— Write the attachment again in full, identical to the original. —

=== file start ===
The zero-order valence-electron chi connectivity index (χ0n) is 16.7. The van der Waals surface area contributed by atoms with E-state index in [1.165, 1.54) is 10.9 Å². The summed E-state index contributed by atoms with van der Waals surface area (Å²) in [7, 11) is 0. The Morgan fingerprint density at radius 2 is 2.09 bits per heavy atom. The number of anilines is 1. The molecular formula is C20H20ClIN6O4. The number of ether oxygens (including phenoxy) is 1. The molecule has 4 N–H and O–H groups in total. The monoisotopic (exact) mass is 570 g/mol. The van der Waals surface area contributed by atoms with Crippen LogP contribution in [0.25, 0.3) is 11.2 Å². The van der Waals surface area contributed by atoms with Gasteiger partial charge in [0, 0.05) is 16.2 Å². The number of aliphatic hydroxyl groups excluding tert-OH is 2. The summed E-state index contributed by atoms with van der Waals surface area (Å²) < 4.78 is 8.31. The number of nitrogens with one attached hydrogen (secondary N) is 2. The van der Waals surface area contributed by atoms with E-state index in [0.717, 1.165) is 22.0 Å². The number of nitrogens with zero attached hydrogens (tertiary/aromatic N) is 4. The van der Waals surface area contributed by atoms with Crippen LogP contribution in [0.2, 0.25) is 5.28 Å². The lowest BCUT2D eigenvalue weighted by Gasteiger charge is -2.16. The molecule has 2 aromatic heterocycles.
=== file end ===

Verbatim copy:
The zero-order valence-electron chi connectivity index (χ0n) is 16.7. The van der Waals surface area contributed by atoms with E-state index in [1.165, 1.54) is 10.9 Å². The summed E-state index contributed by atoms with van der Waals surface area (Å²) in [7, 11) is 0. The Morgan fingerprint density at radius 2 is 2.09 bits per heavy atom. The number of anilines is 1. The molecular formula is C20H20ClIN6O4. The number of ether oxygens (including phenoxy) is 1. The molecule has 4 N–H and O–H groups in total. The monoisotopic (exact) mass is 570 g/mol. The van der Waals surface area contributed by atoms with Crippen LogP contribution in [0.25, 0.3) is 11.2 Å². The van der Waals surface area contributed by atoms with Gasteiger partial charge in [0, 0.05) is 16.2 Å². The number of aliphatic hydroxyl groups excluding tert-OH is 2. The summed E-state index contributed by atoms with van der Waals surface area (Å²) < 4.78 is 8.31. The number of nitrogens with one attached hydrogen (secondary N) is 2. The van der Waals surface area contributed by atoms with E-state index in [0.717, 1.165) is 22.0 Å². The number of nitrogens with zero attached hydrogens (tertiary/aromatic N) is 4. The van der Waals surface area contributed by atoms with Crippen LogP contribution in [0.2, 0.25) is 5.28 Å². The lowest BCUT2D eigenvalue weighted by Gasteiger charge is -2.16. The molecule has 2 aromatic heterocycles.